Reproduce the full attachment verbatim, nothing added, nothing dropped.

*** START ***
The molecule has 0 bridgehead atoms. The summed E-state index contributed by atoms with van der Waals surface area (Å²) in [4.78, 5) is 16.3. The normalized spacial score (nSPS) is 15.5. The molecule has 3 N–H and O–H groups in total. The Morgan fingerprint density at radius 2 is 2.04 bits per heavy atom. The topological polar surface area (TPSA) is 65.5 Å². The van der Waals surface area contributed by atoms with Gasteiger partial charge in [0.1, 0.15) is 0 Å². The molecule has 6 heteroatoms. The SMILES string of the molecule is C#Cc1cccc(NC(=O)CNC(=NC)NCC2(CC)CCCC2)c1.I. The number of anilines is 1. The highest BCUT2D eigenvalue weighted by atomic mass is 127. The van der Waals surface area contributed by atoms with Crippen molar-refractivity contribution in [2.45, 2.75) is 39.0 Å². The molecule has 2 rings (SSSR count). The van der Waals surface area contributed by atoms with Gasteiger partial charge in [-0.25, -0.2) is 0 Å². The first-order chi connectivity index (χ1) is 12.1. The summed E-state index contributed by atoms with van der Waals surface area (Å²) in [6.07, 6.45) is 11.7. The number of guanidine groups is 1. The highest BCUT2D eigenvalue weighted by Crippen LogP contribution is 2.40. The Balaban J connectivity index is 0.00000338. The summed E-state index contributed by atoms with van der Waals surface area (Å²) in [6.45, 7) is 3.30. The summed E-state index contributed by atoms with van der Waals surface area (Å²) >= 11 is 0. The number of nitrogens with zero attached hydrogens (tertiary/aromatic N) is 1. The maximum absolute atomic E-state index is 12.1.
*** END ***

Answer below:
The molecule has 0 bridgehead atoms. The summed E-state index contributed by atoms with van der Waals surface area (Å²) in [4.78, 5) is 16.3. The normalized spacial score (nSPS) is 15.5. The molecule has 3 N–H and O–H groups in total. The Morgan fingerprint density at radius 2 is 2.04 bits per heavy atom. The topological polar surface area (TPSA) is 65.5 Å². The van der Waals surface area contributed by atoms with Gasteiger partial charge in [0.1, 0.15) is 0 Å². The molecule has 6 heteroatoms. The SMILES string of the molecule is C#Cc1cccc(NC(=O)CNC(=NC)NCC2(CC)CCCC2)c1.I. The number of anilines is 1. The highest BCUT2D eigenvalue weighted by atomic mass is 127. The van der Waals surface area contributed by atoms with Crippen molar-refractivity contribution in [2.45, 2.75) is 39.0 Å². The molecule has 2 rings (SSSR count). The van der Waals surface area contributed by atoms with Gasteiger partial charge in [-0.25, -0.2) is 0 Å². The first-order chi connectivity index (χ1) is 12.1. The summed E-state index contributed by atoms with van der Waals surface area (Å²) in [6.07, 6.45) is 11.7. The number of guanidine groups is 1. The highest BCUT2D eigenvalue weighted by Crippen LogP contribution is 2.40. The Balaban J connectivity index is 0.00000338. The summed E-state index contributed by atoms with van der Waals surface area (Å²) in [6.45, 7) is 3.30. The summed E-state index contributed by atoms with van der Waals surface area (Å²) >= 11 is 0. The number of nitrogens with zero attached hydrogens (tertiary/aromatic N) is 1. The maximum absolute atomic E-state index is 12.1.